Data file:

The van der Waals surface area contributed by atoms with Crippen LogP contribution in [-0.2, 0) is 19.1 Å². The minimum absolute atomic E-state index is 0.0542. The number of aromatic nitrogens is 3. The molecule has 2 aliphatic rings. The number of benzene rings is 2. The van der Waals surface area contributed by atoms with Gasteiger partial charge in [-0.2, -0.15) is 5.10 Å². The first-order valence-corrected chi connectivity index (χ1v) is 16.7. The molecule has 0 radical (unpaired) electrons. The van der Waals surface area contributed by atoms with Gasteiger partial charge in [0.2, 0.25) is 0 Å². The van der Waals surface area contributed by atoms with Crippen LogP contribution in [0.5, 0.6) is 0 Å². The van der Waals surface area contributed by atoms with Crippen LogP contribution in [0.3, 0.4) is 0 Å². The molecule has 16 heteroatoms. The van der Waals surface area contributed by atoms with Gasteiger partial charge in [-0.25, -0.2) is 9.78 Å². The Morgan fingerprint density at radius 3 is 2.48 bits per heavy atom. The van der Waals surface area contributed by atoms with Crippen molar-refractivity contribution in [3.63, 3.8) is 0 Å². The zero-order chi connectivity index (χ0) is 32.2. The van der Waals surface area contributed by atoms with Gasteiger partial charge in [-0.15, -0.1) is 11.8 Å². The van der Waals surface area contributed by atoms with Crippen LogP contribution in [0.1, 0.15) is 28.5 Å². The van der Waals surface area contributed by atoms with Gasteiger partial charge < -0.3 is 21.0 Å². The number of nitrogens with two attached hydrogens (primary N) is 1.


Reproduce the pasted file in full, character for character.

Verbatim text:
The van der Waals surface area contributed by atoms with Crippen LogP contribution in [-0.2, 0) is 19.1 Å². The minimum absolute atomic E-state index is 0.0542. The number of aromatic nitrogens is 3. The molecule has 2 aliphatic rings. The number of benzene rings is 2. The van der Waals surface area contributed by atoms with Gasteiger partial charge in [-0.2, -0.15) is 5.10 Å². The first-order valence-corrected chi connectivity index (χ1v) is 16.7. The molecule has 0 radical (unpaired) electrons. The van der Waals surface area contributed by atoms with Gasteiger partial charge in [0.2, 0.25) is 0 Å². The van der Waals surface area contributed by atoms with Crippen LogP contribution in [0.5, 0.6) is 0 Å². The van der Waals surface area contributed by atoms with Crippen LogP contribution in [0.3, 0.4) is 0 Å². The molecule has 16 heteroatoms. The van der Waals surface area contributed by atoms with Gasteiger partial charge in [-0.25, -0.2) is 9.78 Å². The Morgan fingerprint density at radius 3 is 2.48 bits per heavy atom. The van der Waals surface area contributed by atoms with Crippen molar-refractivity contribution in [3.63, 3.8) is 0 Å². The zero-order chi connectivity index (χ0) is 32.2. The van der Waals surface area contributed by atoms with Gasteiger partial charge in [-0.15, -0.1) is 11.8 Å². The van der Waals surface area contributed by atoms with Crippen LogP contribution in [0.1, 0.15) is 28.5 Å². The van der Waals surface area contributed by atoms with Gasteiger partial charge < -0.3 is 21.0 Å². The number of nitrogens with two attached hydrogens (primary N) is 1.